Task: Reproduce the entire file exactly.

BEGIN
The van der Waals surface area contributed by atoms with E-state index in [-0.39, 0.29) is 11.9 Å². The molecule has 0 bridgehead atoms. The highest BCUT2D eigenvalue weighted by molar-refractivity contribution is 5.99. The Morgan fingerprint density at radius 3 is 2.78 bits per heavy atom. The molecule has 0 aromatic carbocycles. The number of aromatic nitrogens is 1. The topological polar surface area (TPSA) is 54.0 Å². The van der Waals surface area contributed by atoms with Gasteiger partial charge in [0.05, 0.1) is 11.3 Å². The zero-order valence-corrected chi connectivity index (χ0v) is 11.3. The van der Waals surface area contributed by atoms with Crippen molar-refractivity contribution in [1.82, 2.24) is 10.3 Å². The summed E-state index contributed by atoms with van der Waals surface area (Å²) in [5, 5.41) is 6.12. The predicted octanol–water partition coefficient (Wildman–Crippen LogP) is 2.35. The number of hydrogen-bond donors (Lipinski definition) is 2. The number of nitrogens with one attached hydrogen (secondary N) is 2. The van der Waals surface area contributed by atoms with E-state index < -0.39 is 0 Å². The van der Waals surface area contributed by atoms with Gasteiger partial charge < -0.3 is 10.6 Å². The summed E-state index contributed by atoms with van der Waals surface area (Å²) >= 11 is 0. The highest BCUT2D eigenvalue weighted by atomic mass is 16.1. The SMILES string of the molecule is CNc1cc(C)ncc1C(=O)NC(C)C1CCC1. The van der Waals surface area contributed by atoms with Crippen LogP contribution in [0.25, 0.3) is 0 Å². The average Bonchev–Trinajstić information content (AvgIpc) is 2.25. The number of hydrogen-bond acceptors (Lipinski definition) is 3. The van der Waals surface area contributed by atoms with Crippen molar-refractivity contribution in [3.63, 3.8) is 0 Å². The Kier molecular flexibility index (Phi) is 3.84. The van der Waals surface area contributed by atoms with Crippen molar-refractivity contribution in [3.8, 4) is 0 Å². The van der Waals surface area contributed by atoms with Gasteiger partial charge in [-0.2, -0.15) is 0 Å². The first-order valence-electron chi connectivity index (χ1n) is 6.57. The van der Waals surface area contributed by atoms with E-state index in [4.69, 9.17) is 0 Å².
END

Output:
The van der Waals surface area contributed by atoms with E-state index in [-0.39, 0.29) is 11.9 Å². The molecule has 0 bridgehead atoms. The highest BCUT2D eigenvalue weighted by molar-refractivity contribution is 5.99. The Morgan fingerprint density at radius 3 is 2.78 bits per heavy atom. The molecule has 0 aromatic carbocycles. The number of aromatic nitrogens is 1. The topological polar surface area (TPSA) is 54.0 Å². The van der Waals surface area contributed by atoms with Gasteiger partial charge in [0.05, 0.1) is 11.3 Å². The zero-order valence-corrected chi connectivity index (χ0v) is 11.3. The van der Waals surface area contributed by atoms with Crippen molar-refractivity contribution in [1.82, 2.24) is 10.3 Å². The summed E-state index contributed by atoms with van der Waals surface area (Å²) in [5, 5.41) is 6.12. The predicted octanol–water partition coefficient (Wildman–Crippen LogP) is 2.35. The number of hydrogen-bond donors (Lipinski definition) is 2. The number of nitrogens with one attached hydrogen (secondary N) is 2. The van der Waals surface area contributed by atoms with E-state index < -0.39 is 0 Å². The van der Waals surface area contributed by atoms with Gasteiger partial charge < -0.3 is 10.6 Å². The summed E-state index contributed by atoms with van der Waals surface area (Å²) >= 11 is 0. The highest BCUT2D eigenvalue weighted by atomic mass is 16.1. The SMILES string of the molecule is CNc1cc(C)ncc1C(=O)NC(C)C1CCC1. The van der Waals surface area contributed by atoms with Crippen LogP contribution in [0.25, 0.3) is 0 Å². The average Bonchev–Trinajstić information content (AvgIpc) is 2.25. The number of hydrogen-bond acceptors (Lipinski definition) is 3. The van der Waals surface area contributed by atoms with Crippen molar-refractivity contribution in [3.63, 3.8) is 0 Å². The Kier molecular flexibility index (Phi) is 3.84. The van der Waals surface area contributed by atoms with Crippen molar-refractivity contribution in [3.8, 4) is 0 Å². The van der Waals surface area contributed by atoms with Gasteiger partial charge in [-0.2, -0.15) is 0 Å². The first-order valence-electron chi connectivity index (χ1n) is 6.57. The van der Waals surface area contributed by atoms with E-state index in [4.69, 9.17) is 0 Å².